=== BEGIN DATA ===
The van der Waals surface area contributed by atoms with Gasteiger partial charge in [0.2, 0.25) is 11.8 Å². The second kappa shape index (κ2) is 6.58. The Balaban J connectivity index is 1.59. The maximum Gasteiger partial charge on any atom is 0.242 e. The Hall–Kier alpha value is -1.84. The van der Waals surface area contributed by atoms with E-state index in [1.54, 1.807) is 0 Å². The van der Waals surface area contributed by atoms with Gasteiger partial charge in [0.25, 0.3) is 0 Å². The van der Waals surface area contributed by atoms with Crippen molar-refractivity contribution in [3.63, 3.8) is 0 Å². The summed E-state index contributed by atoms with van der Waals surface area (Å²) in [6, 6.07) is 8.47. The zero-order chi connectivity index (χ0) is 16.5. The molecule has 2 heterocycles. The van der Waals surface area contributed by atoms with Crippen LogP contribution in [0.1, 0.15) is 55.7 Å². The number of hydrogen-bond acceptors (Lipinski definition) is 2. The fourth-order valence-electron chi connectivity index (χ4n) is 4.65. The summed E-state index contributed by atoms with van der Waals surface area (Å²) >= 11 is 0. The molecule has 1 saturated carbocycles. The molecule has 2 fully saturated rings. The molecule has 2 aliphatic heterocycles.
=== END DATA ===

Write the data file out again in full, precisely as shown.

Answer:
The van der Waals surface area contributed by atoms with Gasteiger partial charge in [0.2, 0.25) is 11.8 Å². The second kappa shape index (κ2) is 6.58. The Balaban J connectivity index is 1.59. The maximum Gasteiger partial charge on any atom is 0.242 e. The Hall–Kier alpha value is -1.84. The van der Waals surface area contributed by atoms with E-state index in [1.54, 1.807) is 0 Å². The van der Waals surface area contributed by atoms with Gasteiger partial charge in [0.25, 0.3) is 0 Å². The van der Waals surface area contributed by atoms with Crippen molar-refractivity contribution in [3.63, 3.8) is 0 Å². The summed E-state index contributed by atoms with van der Waals surface area (Å²) in [6, 6.07) is 8.47. The zero-order chi connectivity index (χ0) is 16.5. The molecule has 2 heterocycles. The van der Waals surface area contributed by atoms with Crippen LogP contribution in [0.1, 0.15) is 55.7 Å². The number of hydrogen-bond acceptors (Lipinski definition) is 2. The fourth-order valence-electron chi connectivity index (χ4n) is 4.65. The summed E-state index contributed by atoms with van der Waals surface area (Å²) >= 11 is 0. The molecule has 1 saturated carbocycles. The molecule has 2 fully saturated rings. The molecule has 2 aliphatic heterocycles.